The News & Advancewrote:
Published: March 5, 2009
Some of the provisions that have been proposed or added to the measure that would allow people to bring legally concealed weapons into restaurants and bars are as ludicrous as the bill itself.
Although the General Assembly approved such a bill last year, Gov. Timothy M. Kaine vetoed it. He has said he will veto this year’s version. He should.
Why? Simply because guns and alcohol don’t mix. Allowing guns — even legally concealed weapons — into bars seems to be asking for trouble. It could lead the state back to the frontier days when arguments that began in bars were settled outside on a dusty street — with guns.
Approval of the bill allowing concealed handguns in restaurants and bars was clearly not the 2009 session’s finest hour.
As for the governor’s view of the measure sponsored by state Sen. Emmett Hanger Jr., R-Augusta, Kaine told his monthly radio call-in show last week, “I’m very nervous about the public-safety impact of that bill.”
The bill that passed would restrict those with concealed weapons from drinking. That’s fine. But why else would that patron of the bar be there? To discuss the finer points of carrying a concealed weapon with his buddies who are having a cocktail or two?
Another provision in the bill added to the absurdity of the legislation. It would have required the person who carries a concealed handgun to notify the establishment’s manager that he is packing heat. Can you imagine the person carrying a concealed weapon sidling up to the manager and whispering, “Hey, I need to tell you I am carrying a concealed weapon. Just thought you’d like to know.”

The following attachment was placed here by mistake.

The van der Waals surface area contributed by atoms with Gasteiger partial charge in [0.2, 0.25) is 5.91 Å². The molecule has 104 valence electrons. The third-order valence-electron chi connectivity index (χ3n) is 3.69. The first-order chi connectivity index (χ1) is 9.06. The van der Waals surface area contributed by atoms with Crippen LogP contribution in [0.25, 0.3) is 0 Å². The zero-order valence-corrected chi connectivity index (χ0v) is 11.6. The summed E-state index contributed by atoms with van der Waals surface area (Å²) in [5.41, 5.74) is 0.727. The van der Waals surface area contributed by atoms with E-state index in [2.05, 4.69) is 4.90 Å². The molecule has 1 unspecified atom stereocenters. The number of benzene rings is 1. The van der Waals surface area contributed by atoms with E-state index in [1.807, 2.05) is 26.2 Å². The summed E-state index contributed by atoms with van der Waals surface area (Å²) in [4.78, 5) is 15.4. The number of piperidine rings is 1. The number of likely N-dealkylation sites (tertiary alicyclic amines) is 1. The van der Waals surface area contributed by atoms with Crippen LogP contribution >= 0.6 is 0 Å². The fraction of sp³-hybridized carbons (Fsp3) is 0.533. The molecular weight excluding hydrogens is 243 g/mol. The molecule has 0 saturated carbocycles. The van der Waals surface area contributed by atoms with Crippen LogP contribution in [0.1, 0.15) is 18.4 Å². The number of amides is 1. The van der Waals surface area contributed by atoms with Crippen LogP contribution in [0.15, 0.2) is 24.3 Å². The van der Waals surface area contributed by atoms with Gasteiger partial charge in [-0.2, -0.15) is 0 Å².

The House of Delegates thought that was fairly silly, too, and removed the provision.
But, in a bow to the spirit of free enterprise, the measure does allow bars and restaurants to ban guns inside their establishments if they want to. They can do that by posting signs saying “no guns allowed” or something to that effect.
That provision rivals one that was proposed several years ago that would have allowed folks carrying concealed weapons to check them at the door of the bar. Can’t you imagine a section of the cloakroom filled with handguns checked by customers? That provision did not pass.
Kaine has veto-proof margins in both the House and the Senate, meaning the measure was passed by less than the two-thirds majority needed to override a veto.
That’s good. It could hardly be much of an inconvenience for those carrying concealed weapons to leave the weapon in the glove box of their vehicle before entering a bar or restaurant. Really, it’s no trouble. Certainly not compared with the trouble that could result if the weapon were pulled and fired in the bar — or on the street outside.